Cross-Origin Resource Sharing (CORS)

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Cross-Origin Resource Sharing (CORS) is a method developers use to legitimately bypass Same Origin Policy(SOP). SOP is a security mechanism that prevents scripts from reading the response of a request if its located on a different domain. If a script makes a request to an  API endpoint located on a separate domain the SOP will prevent the response from being read. Sometimes developers need to bypass this restriction which is where CORS comes in.

CORS Basics

Websites that utilize CORS will send a specially crafted response header that allows a specific domain to bypass the SOP on that application. The Access-Control-Allow-Origin header specifies a domain that is allowed to bypass SOP. In the below example the server responded with Any requests coming from the domain will be able to bypass SOP.


Using the Access-Control-Allow-Origin header alone will not send user credentials or cookies.CORS however does allow the server to specify if cookies should be sent with the request or not. This is useful if the user is already logged in and you want to grab specific information that requires authentication. This can be accomplished by sending a special response header as shown below.

Access-Control-Allow-Credentials: true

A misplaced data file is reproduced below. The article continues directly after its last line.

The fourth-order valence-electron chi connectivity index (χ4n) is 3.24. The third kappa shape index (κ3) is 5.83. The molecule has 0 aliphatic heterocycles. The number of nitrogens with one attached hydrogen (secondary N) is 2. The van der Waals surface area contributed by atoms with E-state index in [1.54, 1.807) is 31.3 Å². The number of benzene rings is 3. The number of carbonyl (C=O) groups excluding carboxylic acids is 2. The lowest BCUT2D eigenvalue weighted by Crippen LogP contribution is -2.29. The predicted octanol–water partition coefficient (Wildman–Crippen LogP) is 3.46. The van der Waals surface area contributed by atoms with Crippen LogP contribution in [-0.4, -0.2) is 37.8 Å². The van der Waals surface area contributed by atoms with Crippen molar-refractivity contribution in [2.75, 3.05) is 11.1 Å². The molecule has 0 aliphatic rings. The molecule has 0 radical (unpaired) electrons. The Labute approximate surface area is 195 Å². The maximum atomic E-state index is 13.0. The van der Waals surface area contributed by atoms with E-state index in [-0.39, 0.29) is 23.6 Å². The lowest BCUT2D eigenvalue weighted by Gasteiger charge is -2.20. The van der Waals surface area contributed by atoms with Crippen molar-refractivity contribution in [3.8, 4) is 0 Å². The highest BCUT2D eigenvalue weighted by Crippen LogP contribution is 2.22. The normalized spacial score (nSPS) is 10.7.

Response Header

Currently the XMLHttpRequest and the Fetch API follow the same-origin policy. If you make a request to another domain using XMLHttpRequest and  Fetch API the response will be dropped because it violates SOP. If CORS is enabled than those calls will be able to bypass SOP.


If CORS is implemented properly there are no security concerns but if it is misconfigured it can make your whole site insecure. There are a few deadly misconfiguration that can leave a website susceptible to attackers. These misconfigurations include:

  1. Origin Reflection
  2. Null misconfiguration
  3. Pre domain wildcard
  4. Post domain wildcard
  5. Subdomain wildcard

Origin Reflection

Origin reflection occurs when the origin is echoed back in the Access-Control-Allow-Origin header. This action is especially dangerous because it allows any domain to bypass the SOP on the vulnerable domain. To test for this misconfiguration you can insert an Origin header in your request and set its value to If the server responds with an Access-Control-Allow-Origin header set to then we know the website is vulnerable because the origin header value was reflected back.

Loading the below HTML source code on a domain that you control will also allow you to test for this misconfiguration. If you receive the response after submitting the form then the target website is vulnerable to this misconfiguration.

<input id="host" size="30" type="text" value="https://siteHere" />
<input id="path" size="30" type="text" value="/PathHere" />
<button onclick="cors()">Submit</button>
<textarea id="corsleak" readonly="" rows="30" style="width: 99%;"></textarea>

  function cors() {
    document.getElementById('corsleak').value = "";